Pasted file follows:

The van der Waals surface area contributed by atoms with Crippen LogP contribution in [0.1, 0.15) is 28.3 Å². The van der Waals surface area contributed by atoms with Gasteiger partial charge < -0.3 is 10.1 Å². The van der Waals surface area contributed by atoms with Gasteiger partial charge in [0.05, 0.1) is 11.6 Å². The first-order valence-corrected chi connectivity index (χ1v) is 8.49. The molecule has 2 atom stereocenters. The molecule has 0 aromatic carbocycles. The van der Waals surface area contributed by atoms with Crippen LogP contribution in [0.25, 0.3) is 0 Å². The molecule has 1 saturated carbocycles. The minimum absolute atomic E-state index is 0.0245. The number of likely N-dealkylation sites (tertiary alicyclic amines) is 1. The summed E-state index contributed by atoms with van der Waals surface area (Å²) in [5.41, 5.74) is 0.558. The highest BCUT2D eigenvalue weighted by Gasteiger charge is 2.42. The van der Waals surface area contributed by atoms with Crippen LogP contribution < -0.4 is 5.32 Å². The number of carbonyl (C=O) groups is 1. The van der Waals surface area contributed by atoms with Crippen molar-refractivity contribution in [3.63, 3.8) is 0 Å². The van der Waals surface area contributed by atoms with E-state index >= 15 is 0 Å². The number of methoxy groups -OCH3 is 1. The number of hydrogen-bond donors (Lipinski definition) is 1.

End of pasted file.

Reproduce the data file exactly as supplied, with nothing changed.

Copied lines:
The van der Waals surface area contributed by atoms with Crippen LogP contribution in [0.1, 0.15) is 28.3 Å². The van der Waals surface area contributed by atoms with Gasteiger partial charge < -0.3 is 10.1 Å². The van der Waals surface area contributed by atoms with Gasteiger partial charge in [0.05, 0.1) is 11.6 Å². The first-order valence-corrected chi connectivity index (χ1v) is 8.49. The molecule has 2 atom stereocenters. The molecule has 0 aromatic carbocycles. The van der Waals surface area contributed by atoms with Crippen LogP contribution in [0.25, 0.3) is 0 Å². The molecule has 1 saturated carbocycles. The minimum absolute atomic E-state index is 0.0245. The number of likely N-dealkylation sites (tertiary alicyclic amines) is 1. The summed E-state index contributed by atoms with van der Waals surface area (Å²) in [5.41, 5.74) is 0.558. The highest BCUT2D eigenvalue weighted by Gasteiger charge is 2.42. The van der Waals surface area contributed by atoms with Crippen LogP contribution < -0.4 is 5.32 Å². The number of carbonyl (C=O) groups is 1. The van der Waals surface area contributed by atoms with Crippen molar-refractivity contribution in [3.63, 3.8) is 0 Å². The van der Waals surface area contributed by atoms with E-state index >= 15 is 0 Å². The number of methoxy groups -OCH3 is 1. The number of hydrogen-bond donors (Lipinski definition) is 1.